One session was a great challenge. I was not expecting to do a presentation, but when asked, I agreed. There were no real windows in the place and all the lighting was overhead spots. My solution was to use the light coming from the presentation projector as it was reflected off the screen. There were a number of technical challenges here because of the colour  and the low intensity of the light, but it gave the type of side lighting that I was looking for. The ambient light was bright enough so I used that as fill. My only capture device was a a 3 generations old iPhone, so thats what I used. The limitations of the capture device leave something to be desired, especially when working in low light situations like this, but I also believe that it is better to leave with a less than perfect image than no image at all. I left that session with a usable image.

Being a professional photographer is about being able to get consistent results. To do that, you need to know your camera inside and out. You also need to know lighting. Without a solid foundation in lighting skills, you cannot get consistent results.

Learn to see the light.

Outdoor flash

One of my favourite techniques is to use outdoor flash. And now that sunnier weather and longer days are here, I will be using it more and more. Back in the day, we used to call the technique syncro-sun flash. It is not an easy technique, but once mastered, it gives you great control over your image.

When photographing with natural light alone, you can control the light by using reflectors and gobos and indeed create some very excellent lighting on your subject. The problem is your background. How the background is exposed is at the mercy of how you expose your subject. In the studio, you can control the exposure of your background independently of your subject, however, when photographing using only natural light, you loose this control. But, when you add flash into the equation you can regain that control.

Here’s how it works. ambient light exposure is controlled by three things, ISO, Aperture, and Shutter Speed. Flash exposure is also controlled by three things – ISO, Aperture, and the volume of light coming from the flash, also known as Flash Output. Notice that flash exposure is not affected by shutter speed (maximum flash sync speed is a limitation of your camera which I will talk about in the next post). This means that if I have my flash is lighting my subject, then I can control the exposure of my back ground relative to my subject by changing the shutter speed. For example, if I want my background lighter, I would use a slower shutter speed, if I want it darker, I would use a faster shutter speed.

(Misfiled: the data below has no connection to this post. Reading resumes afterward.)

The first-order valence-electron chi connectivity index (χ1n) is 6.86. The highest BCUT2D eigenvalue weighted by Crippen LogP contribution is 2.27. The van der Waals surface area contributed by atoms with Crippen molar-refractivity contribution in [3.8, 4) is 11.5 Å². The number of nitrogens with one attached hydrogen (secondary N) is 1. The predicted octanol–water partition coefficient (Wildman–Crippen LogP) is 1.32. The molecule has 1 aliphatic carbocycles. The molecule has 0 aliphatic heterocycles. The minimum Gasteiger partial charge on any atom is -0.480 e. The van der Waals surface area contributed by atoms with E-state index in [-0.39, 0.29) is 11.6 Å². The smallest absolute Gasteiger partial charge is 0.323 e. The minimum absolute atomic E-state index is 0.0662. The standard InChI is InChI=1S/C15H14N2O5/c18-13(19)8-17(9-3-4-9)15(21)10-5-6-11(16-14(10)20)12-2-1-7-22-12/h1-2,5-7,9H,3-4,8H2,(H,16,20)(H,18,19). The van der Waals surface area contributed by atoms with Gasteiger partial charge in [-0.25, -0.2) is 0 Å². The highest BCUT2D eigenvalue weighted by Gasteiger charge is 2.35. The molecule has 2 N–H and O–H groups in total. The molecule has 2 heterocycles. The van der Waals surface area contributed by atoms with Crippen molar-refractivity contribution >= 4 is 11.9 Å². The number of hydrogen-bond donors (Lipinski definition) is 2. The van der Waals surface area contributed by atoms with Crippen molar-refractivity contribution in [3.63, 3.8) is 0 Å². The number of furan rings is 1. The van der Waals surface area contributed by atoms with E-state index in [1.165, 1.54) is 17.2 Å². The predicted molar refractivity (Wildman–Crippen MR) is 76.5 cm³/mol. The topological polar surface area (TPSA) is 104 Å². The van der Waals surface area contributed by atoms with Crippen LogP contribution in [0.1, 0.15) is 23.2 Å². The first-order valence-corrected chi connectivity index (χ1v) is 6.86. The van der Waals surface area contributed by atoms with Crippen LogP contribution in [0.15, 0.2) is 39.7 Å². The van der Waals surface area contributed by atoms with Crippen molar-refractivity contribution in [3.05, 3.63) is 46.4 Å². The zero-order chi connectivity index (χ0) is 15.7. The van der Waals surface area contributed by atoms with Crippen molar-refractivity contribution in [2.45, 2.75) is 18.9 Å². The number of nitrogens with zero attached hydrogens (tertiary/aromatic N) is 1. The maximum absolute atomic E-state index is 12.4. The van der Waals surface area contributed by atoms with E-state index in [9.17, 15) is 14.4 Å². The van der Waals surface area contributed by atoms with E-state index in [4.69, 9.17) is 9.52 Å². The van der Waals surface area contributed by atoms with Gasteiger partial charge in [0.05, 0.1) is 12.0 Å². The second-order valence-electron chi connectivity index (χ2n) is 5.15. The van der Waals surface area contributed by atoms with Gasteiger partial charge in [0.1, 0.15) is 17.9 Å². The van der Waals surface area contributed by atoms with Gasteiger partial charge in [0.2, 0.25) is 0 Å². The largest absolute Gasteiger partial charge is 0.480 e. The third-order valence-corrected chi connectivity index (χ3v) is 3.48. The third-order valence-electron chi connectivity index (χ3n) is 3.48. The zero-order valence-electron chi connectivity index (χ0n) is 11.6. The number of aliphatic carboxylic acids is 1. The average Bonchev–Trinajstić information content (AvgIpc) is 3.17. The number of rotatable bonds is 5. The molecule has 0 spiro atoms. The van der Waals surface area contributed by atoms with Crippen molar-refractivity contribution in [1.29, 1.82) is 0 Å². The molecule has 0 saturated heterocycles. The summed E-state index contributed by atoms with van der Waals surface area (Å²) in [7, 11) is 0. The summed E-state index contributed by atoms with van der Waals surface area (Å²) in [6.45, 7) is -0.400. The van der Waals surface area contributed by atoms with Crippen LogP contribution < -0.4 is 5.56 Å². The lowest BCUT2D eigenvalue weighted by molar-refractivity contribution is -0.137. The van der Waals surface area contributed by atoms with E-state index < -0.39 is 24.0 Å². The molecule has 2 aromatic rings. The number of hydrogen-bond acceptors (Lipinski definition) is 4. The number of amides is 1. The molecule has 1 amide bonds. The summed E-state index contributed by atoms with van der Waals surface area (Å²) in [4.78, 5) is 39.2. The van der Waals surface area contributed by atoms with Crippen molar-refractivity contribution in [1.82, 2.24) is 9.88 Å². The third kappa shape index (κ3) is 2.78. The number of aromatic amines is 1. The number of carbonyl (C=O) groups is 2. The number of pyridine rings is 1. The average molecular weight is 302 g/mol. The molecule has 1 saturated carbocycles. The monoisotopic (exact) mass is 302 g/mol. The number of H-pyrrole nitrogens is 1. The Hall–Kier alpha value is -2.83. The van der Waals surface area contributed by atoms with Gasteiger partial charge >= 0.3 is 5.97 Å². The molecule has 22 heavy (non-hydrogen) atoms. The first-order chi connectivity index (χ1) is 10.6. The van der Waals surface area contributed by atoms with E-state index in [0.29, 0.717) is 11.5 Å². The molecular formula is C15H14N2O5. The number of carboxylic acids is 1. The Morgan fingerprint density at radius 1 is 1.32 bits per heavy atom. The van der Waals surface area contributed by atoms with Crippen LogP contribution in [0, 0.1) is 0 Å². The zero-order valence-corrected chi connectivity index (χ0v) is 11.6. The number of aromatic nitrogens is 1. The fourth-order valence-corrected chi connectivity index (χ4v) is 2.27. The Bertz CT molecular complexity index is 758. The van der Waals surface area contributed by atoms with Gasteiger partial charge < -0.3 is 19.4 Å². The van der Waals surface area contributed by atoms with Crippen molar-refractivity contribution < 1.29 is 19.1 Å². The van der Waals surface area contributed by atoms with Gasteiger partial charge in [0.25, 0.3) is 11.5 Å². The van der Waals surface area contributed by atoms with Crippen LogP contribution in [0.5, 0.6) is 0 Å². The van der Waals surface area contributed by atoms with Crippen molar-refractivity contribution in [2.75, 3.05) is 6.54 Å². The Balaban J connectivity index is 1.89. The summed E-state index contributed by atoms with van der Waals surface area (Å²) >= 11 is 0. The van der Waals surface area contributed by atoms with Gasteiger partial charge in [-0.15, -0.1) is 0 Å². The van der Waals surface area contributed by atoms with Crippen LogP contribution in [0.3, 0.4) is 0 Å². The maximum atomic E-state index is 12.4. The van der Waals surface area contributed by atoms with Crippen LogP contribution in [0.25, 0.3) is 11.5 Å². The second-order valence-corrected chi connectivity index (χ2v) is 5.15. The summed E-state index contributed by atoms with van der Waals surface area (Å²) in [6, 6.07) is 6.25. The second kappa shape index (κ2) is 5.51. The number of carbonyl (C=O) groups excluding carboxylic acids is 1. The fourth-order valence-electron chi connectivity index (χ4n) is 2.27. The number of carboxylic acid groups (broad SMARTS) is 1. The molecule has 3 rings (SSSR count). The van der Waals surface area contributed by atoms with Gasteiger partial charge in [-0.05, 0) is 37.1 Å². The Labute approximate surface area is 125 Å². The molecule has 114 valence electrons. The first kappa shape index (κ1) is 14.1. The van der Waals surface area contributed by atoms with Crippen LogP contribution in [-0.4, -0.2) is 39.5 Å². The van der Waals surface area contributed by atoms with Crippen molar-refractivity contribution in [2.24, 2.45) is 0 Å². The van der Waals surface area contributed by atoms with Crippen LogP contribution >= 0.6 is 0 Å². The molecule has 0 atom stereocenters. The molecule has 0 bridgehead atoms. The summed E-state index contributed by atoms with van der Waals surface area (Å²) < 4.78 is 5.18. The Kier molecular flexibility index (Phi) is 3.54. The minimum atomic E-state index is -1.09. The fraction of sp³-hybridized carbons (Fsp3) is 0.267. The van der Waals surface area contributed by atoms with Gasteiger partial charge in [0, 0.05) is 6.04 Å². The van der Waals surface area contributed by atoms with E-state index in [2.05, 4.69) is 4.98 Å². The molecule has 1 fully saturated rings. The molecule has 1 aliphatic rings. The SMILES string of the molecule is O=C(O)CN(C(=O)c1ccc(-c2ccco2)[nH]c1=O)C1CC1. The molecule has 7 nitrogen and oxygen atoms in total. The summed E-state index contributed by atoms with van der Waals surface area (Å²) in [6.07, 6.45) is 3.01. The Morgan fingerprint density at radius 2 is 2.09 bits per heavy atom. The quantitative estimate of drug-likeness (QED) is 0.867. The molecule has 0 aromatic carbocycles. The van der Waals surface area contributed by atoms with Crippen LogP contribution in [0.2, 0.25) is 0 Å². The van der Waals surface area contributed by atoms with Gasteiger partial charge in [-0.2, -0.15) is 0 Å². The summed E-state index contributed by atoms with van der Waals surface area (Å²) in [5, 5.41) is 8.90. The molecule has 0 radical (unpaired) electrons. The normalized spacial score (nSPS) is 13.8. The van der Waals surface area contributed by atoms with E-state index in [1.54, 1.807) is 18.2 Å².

Here is trick number 1 for using this technique – your subject should be placed in spot that is one or two stops darker than the background. This will give you more variety when you are adjusting the background exposure.

Subject is darker than the sky
Subject is darker than the sky

In this first image, I was photographing up into the sky. I wanted the clouds to have this dramatic effect so I set my exposure to darken the sky down and bring out the clouds. However this caused my subject to become very dark in the image.

By exposing my subject with a flash, I was able to get the following image

Subject balanced to background using a flash.
Subject balanced to background using a flash.

In my next post I will discuss how to set up this type of image.

Why a Professional Headshot

Headshots are a staple at my studio – Grinke Creative Inc. Primarily the are business headshots but do headshots for performers as well. From a business perspective, a headshot, be it for a business person or a performer, is one of the most important photographs they can have. so it amazes me how many professionals will use poorly produced selfies, old images that no longer represent them properly, or no image at all. There are indeed many good reasons to have a proper headshot – here are five of them.

  1. If you want people to take you seriously, you need to look like you are serious about what you do! A quality professional headshot will tell people that you are serious about what you do.
  2. An updated professional headshot presents a more honest representation of who you are today.  A current professional headshot lets potential clients know that you are keeping up with the times and staying current while an old headshot tells people that you are not moving forward or growing.
  3. For many potential clients, the first connection that they make to you is through your professional headshot. It is important that your headshots connects them to you in a way that is consistent with what they will see when they finally meet you. For example. If you are in a suit and tie in your headshot but when potential clients actually meet you, you are dressed very casually, this will create an immediate disconnect that will confuse the potential clients and possibly cost you their business.
  4. A professional headshot builds trust with potential clients.
  5. A bad headshot can damage your credibility.